Annemarie Steen at TEDxTallaght
One day before my TED talk at TEDxTallaght in Dublin I was visiting a local pub. An alcoholic toothless guy (his name was Dan), came up to me and asked me “Where are you from?” And ofcourse I replied with “I’m from The Netherlands, I live in Eindhoven area”. And I asked him the same question: “Where are you from?” And his reply was: “Earth”. I laughed and we started talking. He said “the moment we say where we are from, we distinct ourselves from others, while the earth is such a tiny place in the total universe”. And I thought he’s absolutely right. We are all earthlings.
Last minute, I changed the start of my TED talk based on this idea and my starting sentence became: Hello, my fellow earthlings 😉
Later in our conversation he said: “So you PLAY with people all around the world, AND get paid for it? That sounds like the best job in the world!” And I replied with a big smile: YES!
My biggest fear was that my time (15 min) was too limited to tell my story AND get the audience up and invite them to leave their comfortzone (Play is something very scary for adults) and enter their playzone. Play is an experience product. I invited the audience to experience 5 different types of play; object play, imaginative/pretend play, movement play, creative play and social play. And looking at the faces…it went gr8! (pictures by @rocshot)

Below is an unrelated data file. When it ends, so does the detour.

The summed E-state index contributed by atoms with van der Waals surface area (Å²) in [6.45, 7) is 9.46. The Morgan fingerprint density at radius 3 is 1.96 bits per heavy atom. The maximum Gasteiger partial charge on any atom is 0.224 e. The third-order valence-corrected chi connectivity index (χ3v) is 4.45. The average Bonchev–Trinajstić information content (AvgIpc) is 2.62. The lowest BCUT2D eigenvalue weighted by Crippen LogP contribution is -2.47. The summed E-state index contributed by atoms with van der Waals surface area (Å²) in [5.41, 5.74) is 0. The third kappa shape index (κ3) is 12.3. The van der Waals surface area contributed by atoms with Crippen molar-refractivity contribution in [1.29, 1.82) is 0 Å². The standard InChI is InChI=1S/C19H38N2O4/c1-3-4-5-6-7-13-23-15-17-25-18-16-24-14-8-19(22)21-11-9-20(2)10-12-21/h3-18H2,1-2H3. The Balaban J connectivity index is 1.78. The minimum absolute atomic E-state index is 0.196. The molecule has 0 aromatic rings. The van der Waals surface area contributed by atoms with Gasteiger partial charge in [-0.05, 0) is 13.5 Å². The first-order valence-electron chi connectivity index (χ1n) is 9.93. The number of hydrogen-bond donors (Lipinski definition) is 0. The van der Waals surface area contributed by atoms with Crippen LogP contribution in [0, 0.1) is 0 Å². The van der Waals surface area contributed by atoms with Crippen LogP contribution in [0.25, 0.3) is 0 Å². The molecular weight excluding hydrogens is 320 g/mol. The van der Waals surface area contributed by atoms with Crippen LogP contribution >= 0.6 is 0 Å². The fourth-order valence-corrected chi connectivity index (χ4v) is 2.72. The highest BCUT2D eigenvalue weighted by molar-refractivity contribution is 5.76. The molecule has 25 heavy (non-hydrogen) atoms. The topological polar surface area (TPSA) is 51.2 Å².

Now, it’s waiting for the video to be released…(3-4 weeks).
If you want to have the first look…you’re welcome to follow/like my facebookpage.
Wish you a playful day!
Annemarie Steen 🙂
Posted in Playfulness
Tagged annemarie steen, comfortzone, connectedness, creativity, desire, Dublin, fun, inspiration, personal, play, playfulness, Presentation, quote, TED, TEDx
I love to try and learn new things. So I tried this fun software Powtoon to visualize my ideas in a short animated videomessage. It was fun to do. I’m curious what you think of it./p>
What happens when a stranger starts laughing…
Watch this experiment at a tramstop in the Netherlands. Why not choose to be the one spreading laughter. Even a simple smile makes others feel better.
I wish more city’s would adopt this playful & fun concept.
Sometimes we just need a little spark to get us to play.
In 2012, Hide&Seek installed 99 tiny games around London:
Tiny Games began life at the Southbank Centre in 2011 and are a collection of very small, very quick-to-understand games. They sit in the real world, inviting participation from any interested passer-by. Their rules can be summarised in just a couple of sentences.
In the spirit of the “big” games in London this summer, Hide & Seek created 99 wee-tiny games and stuck them all over the city, transforming buildings, sidewalks, tube stations and more into impromptu game sites. The rules are all quick and simple and each game takes almost no time to play – anyone can play, anytime they want. Players will be tested on everything from wits to creativity to cooperation to determination, all within immediate reach of their home, workplace, or favorite pub.
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Today I came across this short video (thanks @aikjeboukaert) from Soulpancake. I love this stuff. Why? Because it represents my vision: Playfulness connects. If you get total strangers (but also co-workers, friends, colleagues or family-members) in a playful state of mind…real heart-to-heart connection takes place. Watch and see for yourself!!